I got a message few hours ago, saying my favorite, dearest patient is no more.
I met the sweet adolescent boy less than a year ago, when he had come for a biopsy under general anaesthesia for a suspected bone tumour. Like all children of his age, he was scared and anxious, yet surprisingly mature. The procedure was uneventful but for some reason, that boy's name persisted at the back of my mind and I later learn t that what he had was an atypical presentation of leukemia, cancer of the white blood cells. Soon he started coming to the OR for injections of anticancer medicines into the CSF, the cerebro spinal fluid.
Having gone through a painful bone biopsy without any anaesthesia, he was scared of the first injection. Here I got to do the thing I most love, counseling! Little did I know that a few words of comfort and a tight hand grip during the spinal would make me his most trusted anaethetist, and him my most favorite patient.
We would meet often, sometimes for IV access, intrathecal injections, and sometimes just to say hi. He braved many admissions including one in the ICU on a ventilator, knocked out with sedatives for 48 hours. Yet he was always full of optimism. "My dad's going to throw a party when I get better. You please come!" He told me before his unfortunate, unexpected recurrence.
We all knew things were getting worse each passing days, but he was never low. Considering his age, he was definitely aware things were not getting any better. Yet he was never low and was prepared to fight back, with a great will to live. He always remembered every person he met in the hospital by his name. All anesthesia residents who did his spinals, the medical residents and consultants doing the rounds, the OT assistants and nurses who always held his hand during the procedures, day care nurses who gave him his injections, the OT front desk managers, everyone was his friend. He always had a cheerful smile for everyone. His optimism and cheer was infective. For the amount of suffering he was enduring, there was not a flicker of sorrow on his face nor any traces of it in his demeanor.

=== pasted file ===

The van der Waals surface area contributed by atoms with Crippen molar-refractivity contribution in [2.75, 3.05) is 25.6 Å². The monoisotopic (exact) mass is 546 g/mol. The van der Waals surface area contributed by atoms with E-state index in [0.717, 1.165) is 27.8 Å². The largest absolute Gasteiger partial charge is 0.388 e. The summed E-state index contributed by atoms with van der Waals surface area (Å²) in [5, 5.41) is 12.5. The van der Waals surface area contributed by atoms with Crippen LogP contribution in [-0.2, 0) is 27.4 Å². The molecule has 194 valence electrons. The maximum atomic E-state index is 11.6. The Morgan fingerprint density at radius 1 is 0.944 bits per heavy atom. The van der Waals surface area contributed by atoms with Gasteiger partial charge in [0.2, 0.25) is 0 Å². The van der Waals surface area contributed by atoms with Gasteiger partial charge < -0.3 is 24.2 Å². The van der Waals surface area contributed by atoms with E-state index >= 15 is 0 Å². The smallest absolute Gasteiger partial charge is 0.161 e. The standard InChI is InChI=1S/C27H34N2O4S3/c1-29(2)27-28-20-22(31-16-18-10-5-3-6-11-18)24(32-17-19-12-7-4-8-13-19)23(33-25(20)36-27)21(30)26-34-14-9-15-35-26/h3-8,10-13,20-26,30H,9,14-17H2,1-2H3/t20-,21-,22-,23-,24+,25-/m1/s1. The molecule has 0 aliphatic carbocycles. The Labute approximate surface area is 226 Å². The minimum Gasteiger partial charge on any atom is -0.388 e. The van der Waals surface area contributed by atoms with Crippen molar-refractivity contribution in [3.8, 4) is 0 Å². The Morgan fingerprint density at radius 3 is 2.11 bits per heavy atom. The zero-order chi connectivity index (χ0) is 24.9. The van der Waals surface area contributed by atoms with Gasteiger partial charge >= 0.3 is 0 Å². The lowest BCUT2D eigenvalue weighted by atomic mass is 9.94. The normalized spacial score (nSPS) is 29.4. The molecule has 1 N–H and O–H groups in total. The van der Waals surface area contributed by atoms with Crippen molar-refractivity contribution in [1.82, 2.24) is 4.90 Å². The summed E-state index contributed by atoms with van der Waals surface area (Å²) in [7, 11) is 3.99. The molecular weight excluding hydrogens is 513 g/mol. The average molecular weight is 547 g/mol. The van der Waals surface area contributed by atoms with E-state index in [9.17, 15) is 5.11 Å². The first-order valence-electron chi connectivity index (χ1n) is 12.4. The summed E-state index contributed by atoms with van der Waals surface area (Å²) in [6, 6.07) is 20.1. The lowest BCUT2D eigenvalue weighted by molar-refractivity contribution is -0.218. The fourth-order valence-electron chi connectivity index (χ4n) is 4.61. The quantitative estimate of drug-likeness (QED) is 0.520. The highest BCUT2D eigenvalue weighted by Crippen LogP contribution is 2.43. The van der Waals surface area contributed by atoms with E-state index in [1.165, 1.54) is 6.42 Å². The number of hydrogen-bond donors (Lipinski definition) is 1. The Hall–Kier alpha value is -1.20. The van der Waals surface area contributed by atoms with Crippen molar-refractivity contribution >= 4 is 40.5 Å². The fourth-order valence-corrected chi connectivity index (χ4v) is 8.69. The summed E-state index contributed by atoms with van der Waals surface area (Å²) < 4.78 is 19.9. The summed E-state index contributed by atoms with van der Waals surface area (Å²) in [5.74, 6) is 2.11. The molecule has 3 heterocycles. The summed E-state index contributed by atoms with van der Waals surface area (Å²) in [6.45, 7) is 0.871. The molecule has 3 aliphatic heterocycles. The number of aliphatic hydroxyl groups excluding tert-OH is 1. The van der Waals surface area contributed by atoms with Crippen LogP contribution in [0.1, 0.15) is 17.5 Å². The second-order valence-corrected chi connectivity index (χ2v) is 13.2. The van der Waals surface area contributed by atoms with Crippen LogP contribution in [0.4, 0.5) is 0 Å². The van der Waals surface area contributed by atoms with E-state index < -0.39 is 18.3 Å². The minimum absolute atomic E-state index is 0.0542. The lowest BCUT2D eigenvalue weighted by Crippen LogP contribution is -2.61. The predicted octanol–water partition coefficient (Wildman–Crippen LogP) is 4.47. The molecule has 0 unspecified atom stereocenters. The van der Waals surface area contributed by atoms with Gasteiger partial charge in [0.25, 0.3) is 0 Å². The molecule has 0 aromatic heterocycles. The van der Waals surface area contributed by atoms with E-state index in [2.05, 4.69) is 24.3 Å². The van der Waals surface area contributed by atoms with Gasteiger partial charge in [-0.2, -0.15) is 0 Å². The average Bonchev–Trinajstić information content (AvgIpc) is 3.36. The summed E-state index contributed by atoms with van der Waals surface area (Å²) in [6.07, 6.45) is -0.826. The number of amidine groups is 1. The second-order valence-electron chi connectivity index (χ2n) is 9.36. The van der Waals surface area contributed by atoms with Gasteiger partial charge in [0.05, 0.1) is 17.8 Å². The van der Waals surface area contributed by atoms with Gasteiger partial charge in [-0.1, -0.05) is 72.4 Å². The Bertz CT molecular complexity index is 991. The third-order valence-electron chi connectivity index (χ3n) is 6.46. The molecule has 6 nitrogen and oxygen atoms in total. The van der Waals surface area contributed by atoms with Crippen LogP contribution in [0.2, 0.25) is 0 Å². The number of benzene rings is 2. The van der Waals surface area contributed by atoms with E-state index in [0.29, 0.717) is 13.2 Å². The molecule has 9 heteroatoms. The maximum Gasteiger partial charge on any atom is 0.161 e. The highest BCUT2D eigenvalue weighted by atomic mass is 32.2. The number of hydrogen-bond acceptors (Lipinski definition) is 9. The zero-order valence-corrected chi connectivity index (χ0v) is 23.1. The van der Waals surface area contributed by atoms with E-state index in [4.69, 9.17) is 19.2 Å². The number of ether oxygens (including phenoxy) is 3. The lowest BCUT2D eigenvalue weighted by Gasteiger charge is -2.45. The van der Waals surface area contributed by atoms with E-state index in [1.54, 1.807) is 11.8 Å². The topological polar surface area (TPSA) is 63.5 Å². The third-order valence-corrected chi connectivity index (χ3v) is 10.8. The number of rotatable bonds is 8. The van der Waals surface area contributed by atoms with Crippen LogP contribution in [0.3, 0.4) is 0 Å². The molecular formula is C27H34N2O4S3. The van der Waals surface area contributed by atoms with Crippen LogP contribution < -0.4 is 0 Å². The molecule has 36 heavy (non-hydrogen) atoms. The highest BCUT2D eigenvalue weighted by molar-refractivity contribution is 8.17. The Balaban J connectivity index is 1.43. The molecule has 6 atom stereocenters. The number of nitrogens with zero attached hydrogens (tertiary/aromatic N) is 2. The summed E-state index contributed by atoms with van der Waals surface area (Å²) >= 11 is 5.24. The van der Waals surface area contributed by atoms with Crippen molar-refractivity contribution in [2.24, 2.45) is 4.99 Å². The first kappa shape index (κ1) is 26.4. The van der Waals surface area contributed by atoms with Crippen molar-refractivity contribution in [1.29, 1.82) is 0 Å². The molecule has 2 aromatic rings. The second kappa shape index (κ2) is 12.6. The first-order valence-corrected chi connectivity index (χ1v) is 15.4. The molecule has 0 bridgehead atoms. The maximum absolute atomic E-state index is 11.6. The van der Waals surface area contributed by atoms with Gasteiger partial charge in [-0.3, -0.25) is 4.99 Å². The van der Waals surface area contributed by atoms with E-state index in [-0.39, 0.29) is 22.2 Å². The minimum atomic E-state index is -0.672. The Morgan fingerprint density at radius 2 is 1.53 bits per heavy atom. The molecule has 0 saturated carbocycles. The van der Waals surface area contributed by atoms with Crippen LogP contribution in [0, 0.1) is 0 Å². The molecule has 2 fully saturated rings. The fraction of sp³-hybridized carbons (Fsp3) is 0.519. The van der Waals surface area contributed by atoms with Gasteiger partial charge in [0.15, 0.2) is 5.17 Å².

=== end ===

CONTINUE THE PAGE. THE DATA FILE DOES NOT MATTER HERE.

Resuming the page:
When I told him in July about my term in the hospital coming to an end, he was a bit sad. "Can you not extend your stay? It hurts a lot less when you do my spinals!" I promised him I will meet him whenever I was around. And I honoured it whenever possible. In mid July, when he gave chocolates to everyone in the OT for his birthday, with a special one for me and one of my consultants, we all prayed to God for his health and may he live to celebrate many more birthdays. While knowing that adolescent leukemia s have a bad outcome generally.
I last saw him in the first week of August. After that, busy with my exams, I did not speak to him or hear from him for a few weeks. Then today, I learn t from his mother he passed away after 2 weeks of hospitalization. I really wish I could have met him one last time. Before he breathed his last in his father's arms 2 days ago.
When I called his mother I didn't know what to say. The pain of losing a child is probably one of the most terrible things that should happen to anyone. She was in tears, yet thankful to everyone in the hospital who made her son as comfortable as they could.
Its easy to say, his death was probably inevitable, the future wasn't exactly very bright looking. But no amount of rationalization can reduce the pain, the uncomfortable ache in the heart I feel when I remember his voice, his smile, his cheerful optimism. Having grown close to his family over the past few months only makes it worse.
You will be sorely missed, child! Very unknowingly you have taught me a few invaluable lessons in life, which I will never forget. May your soul rest in peace.